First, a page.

In 1971 the position of Stroud at the centre of the road communications along the surrounding valleys appeared to be one of the most obvious factors in the town’s development, but it was not a factor which operated to any great extent before the early 19th century when the existing roads, some of the most important of which ran across the hills, were replaced by new roads built along the valleys. At an earlier date the steepness of the roads discouraged much through traffic. Nutshell Bridge, Stonehouse, IoE number; 132011 © Mr JM Weager ARPS

The earliest of a series of road improvements for the region, the making of the new Bath road along the Nailsworth valley to Dudbridge in 1780, affected Stroud only indirectly by increasing the importance of the route through Paganhill; but in 1800 a new road built from the Bath road at Lightpill through the town and up the Slad valley put Stroud on the main Bath to Cheltenham route.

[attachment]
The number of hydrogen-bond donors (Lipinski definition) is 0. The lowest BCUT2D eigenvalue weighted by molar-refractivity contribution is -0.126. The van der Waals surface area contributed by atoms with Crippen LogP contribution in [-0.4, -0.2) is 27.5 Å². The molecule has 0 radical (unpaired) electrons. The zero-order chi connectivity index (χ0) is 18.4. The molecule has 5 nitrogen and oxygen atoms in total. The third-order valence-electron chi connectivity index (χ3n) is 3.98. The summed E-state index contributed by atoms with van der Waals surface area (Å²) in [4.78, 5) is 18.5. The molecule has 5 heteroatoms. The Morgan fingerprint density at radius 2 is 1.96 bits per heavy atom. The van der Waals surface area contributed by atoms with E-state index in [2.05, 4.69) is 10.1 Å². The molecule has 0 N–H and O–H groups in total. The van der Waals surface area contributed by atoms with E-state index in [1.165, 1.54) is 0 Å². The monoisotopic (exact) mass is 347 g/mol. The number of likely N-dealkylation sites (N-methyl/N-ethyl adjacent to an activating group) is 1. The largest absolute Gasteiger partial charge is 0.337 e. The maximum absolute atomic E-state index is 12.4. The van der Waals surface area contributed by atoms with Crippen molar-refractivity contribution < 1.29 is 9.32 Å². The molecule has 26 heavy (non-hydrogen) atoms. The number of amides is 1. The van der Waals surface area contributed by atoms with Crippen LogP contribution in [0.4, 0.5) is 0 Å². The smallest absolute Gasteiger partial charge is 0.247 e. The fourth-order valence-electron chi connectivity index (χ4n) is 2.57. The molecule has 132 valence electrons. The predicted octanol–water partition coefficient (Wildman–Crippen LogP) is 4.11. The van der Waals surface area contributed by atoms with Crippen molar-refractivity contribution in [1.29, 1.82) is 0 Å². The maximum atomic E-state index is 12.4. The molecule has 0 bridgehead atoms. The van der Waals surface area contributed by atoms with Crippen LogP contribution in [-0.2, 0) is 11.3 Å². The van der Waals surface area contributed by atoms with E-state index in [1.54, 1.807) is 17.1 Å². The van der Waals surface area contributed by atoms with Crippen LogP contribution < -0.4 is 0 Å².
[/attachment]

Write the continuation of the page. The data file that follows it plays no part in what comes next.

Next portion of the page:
An even more significant improvement in 1814 was the building of a new road out of the south part of the town along the Frome valley through Chalford to Cirencester; the new road, which was more direct and passed some 300 yards lower down the hillside than the old road to Chalford, also replaced the route through Minchinhampton as the main road to Cirencester and London. In 1818 a new turnpike built up the valley of the Painswick stream past Pitchcombe replaced Wick Street as the main road to Gloucester.

In 1763 Daniel Ballard was running stage waggons to Gloucester and Bristol from his headquarters in King Street. In 1821 a number of inhabitants of the town were employed in road transport, namely 2 coachmen, 5 ostlers, 4 carriers, a haulier and 4 chaise-drivers.